Originally founded by Jessica Seinfeld in 2001 as “Baby Buggy,” a pipeline of gently used baby goods and other resources to help expectant mothers raise healthy babies, Good+ Foundation approaches its 20th year with a name and mission that have evolved over the years.
As Tiffany Langston, Chief Marketing Officer of Good+ explains, “Originally the organization was all about the ‘stuff’ – like strollers – and getting people stuff. We’ve realized that while the stuff will always be important, it’s not how we’re really going to move the needle to help lift families out of poverty. It’s the ‘plus.’ It’s the programs, the systems changework. So, yes, we’re providing the “good” and the “plus.” That’s how the organization has evolved.”
Good+ now takes donations primarily from corporate entities, including everything from consumables, to diapers, wipes, and formula, to gear, like car seats and strollers. In turn, they provide those items to nonprofits who give them to families as an incentive to complete programs. “For example,” Langston explains, “complete a job training course and get a suit for your interview. Take a co-parenting class and get diapers.”
She notes other things that have happened over the years. “While the original mission was to help moms, we realized that a lot of the families coming to use services were single-mother households. We wondered, ‘Where were the Dads?’ We found that a lot of times, it’s not that fathers didn’t want to be involved, but they lacked he resources to be involved. Or, in some instances, there were systems in place preventing them from being involved.
“We’ve donated to father-focused programs since 2010 with great results. An independent evaluation showed that when we help Dads, even if they don’t live with the mother and child, or aren’t romantically linked to the mother – the children end up being healthier, have better relationships with their peers, and get better grades. And we saw this as a way to stand apart and do work that a lot of organizations weren’t doing.”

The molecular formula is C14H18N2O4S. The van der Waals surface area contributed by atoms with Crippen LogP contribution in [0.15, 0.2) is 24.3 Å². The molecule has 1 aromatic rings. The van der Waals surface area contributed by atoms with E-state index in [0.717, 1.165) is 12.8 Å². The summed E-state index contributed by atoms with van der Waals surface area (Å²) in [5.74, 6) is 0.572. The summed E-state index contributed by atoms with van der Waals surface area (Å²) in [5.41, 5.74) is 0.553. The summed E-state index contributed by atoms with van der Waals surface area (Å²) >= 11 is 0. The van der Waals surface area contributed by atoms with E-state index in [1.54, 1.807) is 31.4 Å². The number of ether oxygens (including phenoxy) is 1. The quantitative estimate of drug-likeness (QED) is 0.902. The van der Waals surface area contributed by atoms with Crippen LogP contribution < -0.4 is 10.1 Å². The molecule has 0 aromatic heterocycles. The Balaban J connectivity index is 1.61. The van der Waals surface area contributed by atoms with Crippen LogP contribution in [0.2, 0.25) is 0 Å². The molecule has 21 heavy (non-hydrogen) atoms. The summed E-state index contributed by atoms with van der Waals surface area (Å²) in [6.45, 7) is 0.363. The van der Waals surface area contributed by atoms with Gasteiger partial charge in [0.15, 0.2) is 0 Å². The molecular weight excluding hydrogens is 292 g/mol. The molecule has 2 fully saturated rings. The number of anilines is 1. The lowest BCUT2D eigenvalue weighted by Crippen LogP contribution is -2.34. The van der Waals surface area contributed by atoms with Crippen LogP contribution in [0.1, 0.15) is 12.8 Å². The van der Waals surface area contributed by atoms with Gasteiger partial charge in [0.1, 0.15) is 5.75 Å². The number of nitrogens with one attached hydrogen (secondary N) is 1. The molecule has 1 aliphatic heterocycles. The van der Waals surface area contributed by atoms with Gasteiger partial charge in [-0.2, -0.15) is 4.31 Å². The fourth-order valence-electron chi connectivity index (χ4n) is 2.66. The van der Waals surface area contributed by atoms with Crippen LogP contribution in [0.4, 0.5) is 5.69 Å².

So in 2018, Good+ doubled down, requiring nonprofits that receive goods from them for distribution to re-apply and to show they either had or planned to start a fatherhood program, or one specifically focused on father engagement. “We wanted to make sure we were really ‘walking the walk’ if we say that father involvement is a key component of healthy families.”
To address systemic reasons that kept families trapped in cycles of poverty, they also launched the Good+ Training Academy, which trains social workers and other front-line employees how to incorporate father involvement and engagement in their casework.
“Additionally, we’re collaborating with Ascend: The Aspen Institute to address outdated state-level child support policy. We’ve found that in many states, a non-custodial parent could be paying hundreds of dollars in child support that is actually going to the government to pay back government assistance through WIC or SNAP, before it goes to the family.”
Or, she says, “Often a non-custodial parent receives a child support order that is far beyond what they can pay. And if you go one or two months without paying, your working license, like your plumber or barber license, could be suspended, impeding even more their ability to make money and pay child support. So we’re looking holistically at how child support policies can better center the well-being of the actual children.”